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What Is The Difference Between A Curriculum Vitae And A Resume?

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What Is The Difference Between A Curriculum Vitae And A Resume?

Applying for a job, you can’t miss all the paperwork. One of the core documents to complete before you submit a job application is your Curriculum Vitae (CV); or a resume. image: source

First things first: here’s the list of things a CV and a resume have in common:

  • The hiring manager ties them specifically to the position you apply for;
  • You have to showcase how great you are for the role;
  • Both of them can get you an interview; or speed up a rejection;
  • These documents don’t include personal interests and remain strictly confidential.

CV from Latin means “course of life”; resume in French means “summary.” You may think there’s nothing wrong with calling a document ‘CV’ when the job description wants ‘resume.’

Let’s see which part you’re wrong with and define the difference between a CV and a resume.

Terms of Use

To put it simply, you have to complete a CV if you apply for a position in academia, fellowship, or a grant.

A resume, on the other hand, is used for talent acquisition in a non-profit field, industry, or the public sector. They have different priorities and, therefore, they can vary in structure.

Don’t hesitate to check the requirements for your specific application: reread the information provided before you submit the papers.

Emphasize Skills

A resume highlights your qualification for a specific job, while a CV is a more comprehensive list of your academic accomplishments.

It’s not that hard to follow because, in the real world, a CV is likely to be used for complex hiring decisions.

The recruiter may approach you to complete a CV if you apply for an academic, scientific, or research position.

If you’re doing this for the first time, no worries – try to find a professional curriculum vitae writing service to fulfill your needs check this link.

A career advice expert will likely ask about your presentations, awards, publications, or affiliations. A resume doesn’t require such a comprehensive overview.

Focus on Length

You may have heard that neither a resume nor a CV has to be long. It’s not an autobiography:

it’s the formal paper qualifying you for the position. No need to tell about your school performance and share funny stories from work; no need to overwhelm the Human Resources Team.

However, there’s a minor difference in the number of pages between a CV and a resume: the first one is expected to be longer, while the second one targets the key aspects of your career. A resume is usually no longer than one page:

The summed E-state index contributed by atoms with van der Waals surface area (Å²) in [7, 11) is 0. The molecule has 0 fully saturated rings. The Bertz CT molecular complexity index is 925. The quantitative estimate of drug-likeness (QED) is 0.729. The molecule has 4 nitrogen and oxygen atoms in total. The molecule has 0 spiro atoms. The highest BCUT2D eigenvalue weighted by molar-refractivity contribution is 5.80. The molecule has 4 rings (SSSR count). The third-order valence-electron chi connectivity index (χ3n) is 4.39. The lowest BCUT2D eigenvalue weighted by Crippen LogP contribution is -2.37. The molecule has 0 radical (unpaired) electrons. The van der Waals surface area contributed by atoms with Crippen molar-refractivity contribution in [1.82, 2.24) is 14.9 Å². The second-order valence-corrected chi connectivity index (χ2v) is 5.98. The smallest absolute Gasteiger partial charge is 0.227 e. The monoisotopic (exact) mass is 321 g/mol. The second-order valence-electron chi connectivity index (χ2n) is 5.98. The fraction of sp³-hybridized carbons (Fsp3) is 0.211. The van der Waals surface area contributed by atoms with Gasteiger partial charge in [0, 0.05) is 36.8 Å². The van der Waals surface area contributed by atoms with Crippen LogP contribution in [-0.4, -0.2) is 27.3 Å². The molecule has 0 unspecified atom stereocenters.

its main purpose is to create a positive first impression so that the recruiter would want to talk to you in person.

CV, on the contrary, can have more than two pages; some guidelines list the amount from 2 to 20 pages.

It has to refer you as an outstanding candidate, and it has to fit all your references. Nevertheless, recruiters in many countries start turning down CVs longer than two pages, so, unless it’s a specific requirement, try to focus on the most prominent accomplishments.

Educational Background

The applicant tracking process varies for different positions: therefore, the structure of your final paper can be modified.

Since your resume outlines you as the candidate for a job, the work experience comes first here. Besides, there are plenty of cases when people choose a different career after graduating from college.

So, here’s the moral: don’t tell the recruiter you’re a medical graduate if you apply to be a sales manager; put the education section after your work experience.

The purpose of the CV is different: it wants the potential candidates to showcase their academic potential.

In your CV, your education section has to be on top because, for many research specialties, it marks the beginning of your professional life as well.

Point of Customization

A resume is a highly flexible structure: you can adapt its design or content based on the job description.

It’s very dynamic, and changes according to the employer’s needs. Perhaps, it also explains why you can find hundreds of resume variations for the same position; at this point, HRs give you more freedom to expand your writing style.

It’s a whole new world with CV writing: it cannot be customized, and the structure is pretty static.

You can’t change the number of sections as much as you need to follow the content requirements. Unless you’ve been asked to modify a section, your CV will be the same in any field of study.

Summing Up

As you can see, a CV and a resume are not alike. You can’t just upload a document and name it a CV unless the company asks you to do that.

In addition, you can’t choose the structure and modify sections, especially if you write a CV because you won’t be considered.

A resume is a more popular way to make a positive impression: it’s easy to read for a recruiter, and it gives a hint about the candidate’s potential from the very first words. A resume doesn’t highlight your educational background:

it focuses on your real-time accomplishments and a set of hard skills. Anyway if you need professional help you can find it here zety resume reviews.

Give yourself at least a few days to make your application work. Read the requirements; list the previous jobs and projects you’ve done.

In other words, don’t wait till the last minute, and work with the information carefully.

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